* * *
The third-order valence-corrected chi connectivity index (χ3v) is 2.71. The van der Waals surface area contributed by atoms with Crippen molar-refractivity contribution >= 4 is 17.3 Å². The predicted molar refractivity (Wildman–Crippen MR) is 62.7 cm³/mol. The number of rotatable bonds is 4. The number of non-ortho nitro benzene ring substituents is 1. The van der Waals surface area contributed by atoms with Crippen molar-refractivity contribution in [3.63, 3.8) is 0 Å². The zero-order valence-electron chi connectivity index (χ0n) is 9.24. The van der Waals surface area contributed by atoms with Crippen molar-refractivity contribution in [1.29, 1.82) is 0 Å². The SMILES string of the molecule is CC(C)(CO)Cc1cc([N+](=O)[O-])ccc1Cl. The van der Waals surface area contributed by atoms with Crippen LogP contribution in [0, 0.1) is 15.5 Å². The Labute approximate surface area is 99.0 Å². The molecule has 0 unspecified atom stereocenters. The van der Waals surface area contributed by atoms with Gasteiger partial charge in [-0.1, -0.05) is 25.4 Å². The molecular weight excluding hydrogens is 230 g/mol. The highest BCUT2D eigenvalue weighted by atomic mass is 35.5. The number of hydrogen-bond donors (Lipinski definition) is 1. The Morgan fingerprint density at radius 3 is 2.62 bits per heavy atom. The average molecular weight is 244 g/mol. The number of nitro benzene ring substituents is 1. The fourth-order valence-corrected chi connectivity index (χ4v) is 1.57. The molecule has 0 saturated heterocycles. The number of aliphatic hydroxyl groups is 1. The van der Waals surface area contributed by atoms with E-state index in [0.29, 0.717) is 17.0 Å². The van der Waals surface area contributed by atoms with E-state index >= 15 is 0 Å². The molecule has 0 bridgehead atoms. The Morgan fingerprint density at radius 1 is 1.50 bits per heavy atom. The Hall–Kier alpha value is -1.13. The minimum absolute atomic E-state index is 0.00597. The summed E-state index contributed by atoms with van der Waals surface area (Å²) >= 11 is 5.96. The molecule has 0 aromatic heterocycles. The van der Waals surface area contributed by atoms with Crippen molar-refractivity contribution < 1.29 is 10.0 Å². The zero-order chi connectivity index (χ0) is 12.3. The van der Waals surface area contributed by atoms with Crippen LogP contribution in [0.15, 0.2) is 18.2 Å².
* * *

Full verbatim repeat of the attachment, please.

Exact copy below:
The third-order valence-corrected chi connectivity index (χ3v) is 2.71. The van der Waals surface area contributed by atoms with Crippen molar-refractivity contribution >= 4 is 17.3 Å². The predicted molar refractivity (Wildman–Crippen MR) is 62.7 cm³/mol. The number of rotatable bonds is 4. The number of non-ortho nitro benzene ring substituents is 1. The van der Waals surface area contributed by atoms with Crippen molar-refractivity contribution in [3.63, 3.8) is 0 Å². The zero-order valence-electron chi connectivity index (χ0n) is 9.24. The van der Waals surface area contributed by atoms with Crippen molar-refractivity contribution in [1.29, 1.82) is 0 Å². The SMILES string of the molecule is CC(C)(CO)Cc1cc([N+](=O)[O-])ccc1Cl. The van der Waals surface area contributed by atoms with Crippen LogP contribution in [0, 0.1) is 15.5 Å². The Labute approximate surface area is 99.0 Å². The molecule has 0 unspecified atom stereocenters. The van der Waals surface area contributed by atoms with Gasteiger partial charge in [-0.1, -0.05) is 25.4 Å². The molecular weight excluding hydrogens is 230 g/mol. The highest BCUT2D eigenvalue weighted by atomic mass is 35.5. The number of hydrogen-bond donors (Lipinski definition) is 1. The Morgan fingerprint density at radius 3 is 2.62 bits per heavy atom. The average molecular weight is 244 g/mol. The number of nitro benzene ring substituents is 1. The fourth-order valence-corrected chi connectivity index (χ4v) is 1.57. The molecule has 0 saturated heterocycles. The number of aliphatic hydroxyl groups is 1. The van der Waals surface area contributed by atoms with E-state index in [0.29, 0.717) is 17.0 Å². The van der Waals surface area contributed by atoms with E-state index >= 15 is 0 Å². The molecule has 0 bridgehead atoms. The Morgan fingerprint density at radius 1 is 1.50 bits per heavy atom. The Hall–Kier alpha value is -1.13. The minimum absolute atomic E-state index is 0.00597. The summed E-state index contributed by atoms with van der Waals surface area (Å²) >= 11 is 5.96. The molecule has 0 aromatic heterocycles. The van der Waals surface area contributed by atoms with Crippen molar-refractivity contribution < 1.29 is 10.0 Å². The zero-order chi connectivity index (χ0) is 12.3. The van der Waals surface area contributed by atoms with Crippen LogP contribution in [0.15, 0.2) is 18.2 Å².